Andrés Solimano, an economist at Cepal, told a meeting of the Foreign Knowledge Networks for Employment and Development last month (27 April) that for every thousand Argentineans who emigrate to the
"This is part of a bigger study we are conducting at the Cepal, about international mobility of talents. We want to study the movement of qualified people around the globe, be they scientists, technicians, corporate executives, or artists," Solimano told SciDev.Net.
He added that Latin American countries spend a lot of money training scientists, but these end up leaving because of a lack of funding, jobs, or government interest in research. Their countries of origin are not seeing the benefits from their investment, he said.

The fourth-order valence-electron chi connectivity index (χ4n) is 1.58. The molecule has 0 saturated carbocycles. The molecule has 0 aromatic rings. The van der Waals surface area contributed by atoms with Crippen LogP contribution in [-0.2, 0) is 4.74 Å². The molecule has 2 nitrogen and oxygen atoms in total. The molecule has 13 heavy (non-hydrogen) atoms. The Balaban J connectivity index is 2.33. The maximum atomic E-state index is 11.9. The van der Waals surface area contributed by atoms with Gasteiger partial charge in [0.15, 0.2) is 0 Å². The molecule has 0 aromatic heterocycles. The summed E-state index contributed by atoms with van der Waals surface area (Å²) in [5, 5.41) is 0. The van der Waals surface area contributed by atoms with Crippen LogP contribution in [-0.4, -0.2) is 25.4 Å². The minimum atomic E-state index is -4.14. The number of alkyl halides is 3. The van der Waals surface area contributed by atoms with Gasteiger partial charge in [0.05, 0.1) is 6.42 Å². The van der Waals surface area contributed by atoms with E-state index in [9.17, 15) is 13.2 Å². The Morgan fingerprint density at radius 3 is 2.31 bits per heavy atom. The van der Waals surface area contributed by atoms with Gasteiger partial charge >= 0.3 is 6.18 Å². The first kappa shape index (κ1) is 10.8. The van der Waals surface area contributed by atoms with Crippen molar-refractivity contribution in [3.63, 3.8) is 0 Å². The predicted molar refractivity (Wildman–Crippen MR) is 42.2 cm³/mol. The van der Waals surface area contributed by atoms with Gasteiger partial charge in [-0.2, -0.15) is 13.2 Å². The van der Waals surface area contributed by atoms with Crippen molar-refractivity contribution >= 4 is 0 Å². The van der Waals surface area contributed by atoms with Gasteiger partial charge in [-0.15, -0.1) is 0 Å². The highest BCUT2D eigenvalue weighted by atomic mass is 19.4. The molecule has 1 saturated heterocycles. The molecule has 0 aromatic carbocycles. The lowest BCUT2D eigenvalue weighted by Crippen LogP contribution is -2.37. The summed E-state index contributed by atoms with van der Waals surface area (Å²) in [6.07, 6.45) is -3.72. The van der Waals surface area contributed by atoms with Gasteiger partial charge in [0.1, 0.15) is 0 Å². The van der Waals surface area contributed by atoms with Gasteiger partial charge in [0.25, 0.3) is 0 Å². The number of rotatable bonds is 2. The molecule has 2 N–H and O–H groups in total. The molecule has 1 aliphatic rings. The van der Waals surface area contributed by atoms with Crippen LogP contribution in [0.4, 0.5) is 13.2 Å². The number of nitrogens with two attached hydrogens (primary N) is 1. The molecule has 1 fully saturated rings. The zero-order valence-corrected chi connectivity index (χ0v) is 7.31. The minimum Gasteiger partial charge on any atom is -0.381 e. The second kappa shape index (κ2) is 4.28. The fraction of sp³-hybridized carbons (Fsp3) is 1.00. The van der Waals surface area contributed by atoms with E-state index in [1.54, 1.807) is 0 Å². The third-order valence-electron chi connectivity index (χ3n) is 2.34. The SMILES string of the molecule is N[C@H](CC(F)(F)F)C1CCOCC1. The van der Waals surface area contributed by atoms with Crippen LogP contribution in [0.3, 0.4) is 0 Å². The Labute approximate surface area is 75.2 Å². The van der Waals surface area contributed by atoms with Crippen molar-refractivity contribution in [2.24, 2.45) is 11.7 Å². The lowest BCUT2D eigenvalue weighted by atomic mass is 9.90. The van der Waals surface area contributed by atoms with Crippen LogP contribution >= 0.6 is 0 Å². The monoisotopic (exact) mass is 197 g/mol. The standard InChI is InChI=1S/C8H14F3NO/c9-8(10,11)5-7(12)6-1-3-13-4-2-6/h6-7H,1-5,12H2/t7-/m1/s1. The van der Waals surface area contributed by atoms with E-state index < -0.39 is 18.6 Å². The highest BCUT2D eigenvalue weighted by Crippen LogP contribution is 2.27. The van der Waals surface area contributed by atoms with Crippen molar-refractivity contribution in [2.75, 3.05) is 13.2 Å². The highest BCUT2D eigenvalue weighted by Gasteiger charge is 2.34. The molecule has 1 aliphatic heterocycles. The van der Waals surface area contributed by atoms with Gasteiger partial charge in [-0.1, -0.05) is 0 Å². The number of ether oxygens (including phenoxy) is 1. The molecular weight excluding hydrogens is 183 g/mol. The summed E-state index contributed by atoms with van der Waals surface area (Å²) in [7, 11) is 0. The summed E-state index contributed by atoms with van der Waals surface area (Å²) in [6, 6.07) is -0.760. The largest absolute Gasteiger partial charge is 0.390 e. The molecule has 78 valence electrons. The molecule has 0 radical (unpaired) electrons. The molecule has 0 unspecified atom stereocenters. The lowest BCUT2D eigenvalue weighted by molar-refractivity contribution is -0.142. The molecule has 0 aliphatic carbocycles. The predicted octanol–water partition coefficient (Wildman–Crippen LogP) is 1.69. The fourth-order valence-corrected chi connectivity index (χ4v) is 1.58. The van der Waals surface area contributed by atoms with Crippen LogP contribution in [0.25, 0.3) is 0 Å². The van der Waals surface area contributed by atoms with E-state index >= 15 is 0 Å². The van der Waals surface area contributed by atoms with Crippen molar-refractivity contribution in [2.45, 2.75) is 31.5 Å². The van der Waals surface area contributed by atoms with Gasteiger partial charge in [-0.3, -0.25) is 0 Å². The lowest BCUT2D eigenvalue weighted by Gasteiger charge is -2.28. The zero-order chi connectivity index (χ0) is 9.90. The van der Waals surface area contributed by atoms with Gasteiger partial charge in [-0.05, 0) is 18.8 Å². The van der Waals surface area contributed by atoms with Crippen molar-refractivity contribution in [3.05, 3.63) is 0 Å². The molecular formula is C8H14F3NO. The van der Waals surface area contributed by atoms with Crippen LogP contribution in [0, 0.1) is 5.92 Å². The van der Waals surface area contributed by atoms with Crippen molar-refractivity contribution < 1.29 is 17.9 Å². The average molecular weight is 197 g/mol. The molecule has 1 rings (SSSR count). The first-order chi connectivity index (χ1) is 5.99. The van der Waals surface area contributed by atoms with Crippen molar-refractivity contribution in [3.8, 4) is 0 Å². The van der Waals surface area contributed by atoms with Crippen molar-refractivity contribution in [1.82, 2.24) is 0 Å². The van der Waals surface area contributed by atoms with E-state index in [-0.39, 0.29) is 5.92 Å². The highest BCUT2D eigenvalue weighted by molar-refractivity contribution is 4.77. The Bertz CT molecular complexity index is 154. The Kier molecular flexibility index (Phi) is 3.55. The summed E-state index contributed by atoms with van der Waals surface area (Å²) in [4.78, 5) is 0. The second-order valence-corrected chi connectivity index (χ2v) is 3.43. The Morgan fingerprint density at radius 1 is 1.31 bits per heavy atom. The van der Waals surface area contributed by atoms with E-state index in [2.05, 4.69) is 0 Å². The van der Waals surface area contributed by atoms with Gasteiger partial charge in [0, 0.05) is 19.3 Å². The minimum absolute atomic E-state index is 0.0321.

According to Solimano, science policymakers need to put this issue on their agendas. This would help indigenous researchers in foreign countries link up with other scientists in their homeland, or even encourage them to come home.
"All countries have emigration; the key is to understand the relation between highly skilled labour and nationality. The number of science graduates continues to grow in [
Two years ago, the Secretary of Technology, Science and Innovation in
Read more about brain drain in SciDev.Net's brain drain dossier.